Would that have been the year I started secondary school? That would have been at the age of eleven. The use of fountain pens was mandatory – no ballpoint pens in my posh, fee-paying girls’ school (to which I won a scholarship). I remember Abba accompanied me to school daily throughout my first year there, at least, navigating the intricacies of the London Underground on a journey that took well over an hour and involved at least one – or possibly two – connections. And when he and my mother decided I was old enough to go to school on my own, I remember that on the way back, by bus rather than train, I would stop off in Lower Regent Street where my father worked in Rex House, to visit him – and then we would travel home together. That stopped when my school moved to new premises in the Barbican.

During the school holidays, in summer especially, when military bands used to give lunchtime concerts in St. James’ Park, a stone’s throw away from Rex House, my mother would bring us three children to meet my father in the park, where we would picnic on the lawn and listen to the band. How unhappy we all were when he had to leave us at the end of his lunch break to return to the office!

And that recalls another memory, still earlier. I could not have been more than about four, as we were still living in a one-room flat – my parents, my brother and sister and myself. When Abba would leave for work in the mornings, I would cry and beg him not to go and then, I would stand at the window looking down into the street and wave goodbye, until his receding figure disappeared around the corner.
Did I, in fact, stand? Or was my mother holding me in her arms as I cried? So many decades have passed since then that I can no longer be certain.

So many memories come flooding back now, welling up from the mists of time, as the tears are welling from my eyes as I type. Myself as a little girl of two or three at the most, sitting next to Abba in the men’s section of our shul (synagogue), on his lap or curled up on the floor at his feet, playing with the fringes of his tallis (prayer shawl).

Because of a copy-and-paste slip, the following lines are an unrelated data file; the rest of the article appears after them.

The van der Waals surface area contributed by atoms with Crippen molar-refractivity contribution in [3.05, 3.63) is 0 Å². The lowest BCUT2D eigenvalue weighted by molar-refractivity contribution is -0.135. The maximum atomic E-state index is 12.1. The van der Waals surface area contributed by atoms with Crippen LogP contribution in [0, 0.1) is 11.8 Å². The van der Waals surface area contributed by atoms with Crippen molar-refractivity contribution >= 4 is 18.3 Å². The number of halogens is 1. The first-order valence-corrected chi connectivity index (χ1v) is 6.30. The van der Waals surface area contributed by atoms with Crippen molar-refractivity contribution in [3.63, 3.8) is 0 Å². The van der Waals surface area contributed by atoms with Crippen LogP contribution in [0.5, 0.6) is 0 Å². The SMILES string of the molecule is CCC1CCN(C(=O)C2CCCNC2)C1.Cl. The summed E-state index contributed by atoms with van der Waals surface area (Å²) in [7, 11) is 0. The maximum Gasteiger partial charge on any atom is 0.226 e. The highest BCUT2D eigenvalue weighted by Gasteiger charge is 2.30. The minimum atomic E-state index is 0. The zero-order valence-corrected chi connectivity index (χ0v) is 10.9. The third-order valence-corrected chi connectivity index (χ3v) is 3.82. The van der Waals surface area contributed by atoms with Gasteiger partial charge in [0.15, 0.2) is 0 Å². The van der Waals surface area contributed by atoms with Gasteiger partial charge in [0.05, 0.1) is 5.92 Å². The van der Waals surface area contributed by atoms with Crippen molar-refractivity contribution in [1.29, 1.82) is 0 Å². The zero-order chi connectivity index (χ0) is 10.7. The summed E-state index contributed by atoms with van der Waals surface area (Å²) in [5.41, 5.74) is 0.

I remember him taking me to the ballet, to see a matinee performance of Swan Lake at Covent Garden. In those days, like many a little girl, I wanted to become a ballerina when I grew up.

His pride, and that of my mother, when, at the age of eight or so, I won an essay-writing competition sponsored by our local Borough Council, or several years later, another one sponsored by the Israeli Embassy in the UK or when I placed second in the Junior Examination of the London Board of Jewish Religious Education.

His grief when my mother died, when he came into the room I shared with my sister to tell us that the phone call which woke us late at night was from the hospital and that she was gone. I think that was the first time I ever saw him cry, as he asked, in despair: “What will I do without her?” Wrapped up in my own pain, it was only much later that I fully grasped the depth of his sorrow, this new blow compounding the loss of so much of his family in the Holocaust.

But Abba was strong, stronger than even he knew. Just as he had had to rebuild his life after the Second World War, now he brought us to Israel, remarried, adopted my stepsister and rebuilt his life for the second time. And then there were grandchildren, and eventually, great-grandchildren too. He loved them so much. But the pain of losing his original family was always there, as I was reminded every time I found him silently weeping during these last few months.

The theme of this year’s International Holocaust Memorial Day is “Ordinary People“. Nobel Peace Prize winner and Holocaust survivor Elie Wiesel once said: “What is abnormal is that I am normal. That I survived the Holocaust and went on to love beautiful girls, to talk, to write, to have toast and tea and live my life – that is what is abnormal.

My father was not a Nobel Prizewinner. He was not an inventor or a statesman or a great surgeon or a sportsman or a celebrity of any kind. He was an ordinary man. Yet he overcame the catastrophic events of his childhood, he survived, he rebuilt his life – not once, but twice. He lived. He loved. He loved Us, his children. He loved me, as he often told me in the last few months, “even before you were born”.

Not “ordinary” at all.

My Dad.
An ordinary, extraordinary man.

Rest in peace now, Abba – till we meet again.
I love you.


About Shimona from the Palace

Born in London, the UK, I came on Aliyah in my teens and now live in Jerusalem, where I practice law. I am a firm believer in the words of Albert Schweitzer: "There are two means of refuge from the sorrows of this world - Music and Cats." To that, you can add Literature. To curl up on the sofa with a good book, a cat at one's feet and another one on one's lap, with a classical symphony or concerto in the background - what more can a person ask for?
This entry was posted in Autobiography/biography, Uncategorized and tagged . Bookmark the permalink.

33 Responses to A Most Extraordinary, Ordinary Man

  1. David Allon says:

    Dear Simone, what a beautiful and touching tribute to Bernie.